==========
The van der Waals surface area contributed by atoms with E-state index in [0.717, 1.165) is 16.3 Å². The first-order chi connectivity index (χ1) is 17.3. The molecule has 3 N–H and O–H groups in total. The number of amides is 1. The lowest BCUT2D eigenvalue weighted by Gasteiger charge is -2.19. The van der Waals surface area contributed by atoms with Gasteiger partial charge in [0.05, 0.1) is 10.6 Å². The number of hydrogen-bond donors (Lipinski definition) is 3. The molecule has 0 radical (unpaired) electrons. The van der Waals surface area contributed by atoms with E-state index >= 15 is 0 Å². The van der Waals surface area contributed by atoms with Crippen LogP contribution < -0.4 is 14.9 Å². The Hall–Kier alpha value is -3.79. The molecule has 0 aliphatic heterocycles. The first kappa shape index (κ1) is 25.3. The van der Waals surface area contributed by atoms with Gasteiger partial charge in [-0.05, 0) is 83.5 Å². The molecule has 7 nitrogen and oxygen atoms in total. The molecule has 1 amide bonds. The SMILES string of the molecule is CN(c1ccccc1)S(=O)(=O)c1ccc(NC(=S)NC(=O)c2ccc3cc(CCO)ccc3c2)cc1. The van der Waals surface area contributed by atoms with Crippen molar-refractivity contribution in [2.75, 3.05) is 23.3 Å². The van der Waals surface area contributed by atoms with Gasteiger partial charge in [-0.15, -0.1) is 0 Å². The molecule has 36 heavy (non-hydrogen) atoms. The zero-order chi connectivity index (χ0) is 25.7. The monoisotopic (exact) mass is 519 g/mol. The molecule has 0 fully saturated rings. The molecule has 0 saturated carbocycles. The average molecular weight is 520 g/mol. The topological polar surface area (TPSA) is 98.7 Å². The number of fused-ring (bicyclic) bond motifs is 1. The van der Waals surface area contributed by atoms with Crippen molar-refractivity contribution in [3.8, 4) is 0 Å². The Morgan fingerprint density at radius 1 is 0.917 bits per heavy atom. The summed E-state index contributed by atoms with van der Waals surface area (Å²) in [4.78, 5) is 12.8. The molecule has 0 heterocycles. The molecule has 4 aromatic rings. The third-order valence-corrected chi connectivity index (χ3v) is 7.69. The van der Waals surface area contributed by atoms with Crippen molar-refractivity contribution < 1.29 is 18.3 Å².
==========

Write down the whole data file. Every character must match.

The van der Waals surface area contributed by atoms with E-state index in [0.717, 1.165) is 16.3 Å². The first-order chi connectivity index (χ1) is 17.3. The molecule has 3 N–H and O–H groups in total. The number of amides is 1. The lowest BCUT2D eigenvalue weighted by Gasteiger charge is -2.19. The van der Waals surface area contributed by atoms with Gasteiger partial charge in [0.05, 0.1) is 10.6 Å². The number of hydrogen-bond donors (Lipinski definition) is 3. The molecule has 0 radical (unpaired) electrons. The van der Waals surface area contributed by atoms with E-state index >= 15 is 0 Å². The van der Waals surface area contributed by atoms with Crippen LogP contribution < -0.4 is 14.9 Å². The Hall–Kier alpha value is -3.79. The molecule has 0 aliphatic heterocycles. The first kappa shape index (κ1) is 25.3. The van der Waals surface area contributed by atoms with Gasteiger partial charge in [-0.05, 0) is 83.5 Å². The molecule has 7 nitrogen and oxygen atoms in total. The molecule has 1 amide bonds. The SMILES string of the molecule is CN(c1ccccc1)S(=O)(=O)c1ccc(NC(=S)NC(=O)c2ccc3cc(CCO)ccc3c2)cc1. The van der Waals surface area contributed by atoms with Crippen molar-refractivity contribution in [2.75, 3.05) is 23.3 Å². The van der Waals surface area contributed by atoms with Gasteiger partial charge in [-0.15, -0.1) is 0 Å². The molecule has 36 heavy (non-hydrogen) atoms. The zero-order chi connectivity index (χ0) is 25.7. The monoisotopic (exact) mass is 519 g/mol. The molecule has 0 fully saturated rings. The molecule has 0 saturated carbocycles. The average molecular weight is 520 g/mol. The topological polar surface area (TPSA) is 98.7 Å². The number of fused-ring (bicyclic) bond motifs is 1. The van der Waals surface area contributed by atoms with Crippen molar-refractivity contribution in [3.8, 4) is 0 Å². The Morgan fingerprint density at radius 1 is 0.917 bits per heavy atom. The summed E-state index contributed by atoms with van der Waals surface area (Å²) in [4.78, 5) is 12.8. The molecule has 0 heterocycles. The molecule has 4 aromatic rings. The third-order valence-corrected chi connectivity index (χ3v) is 7.69. The van der Waals surface area contributed by atoms with Crippen molar-refractivity contribution < 1.29 is 18.3 Å².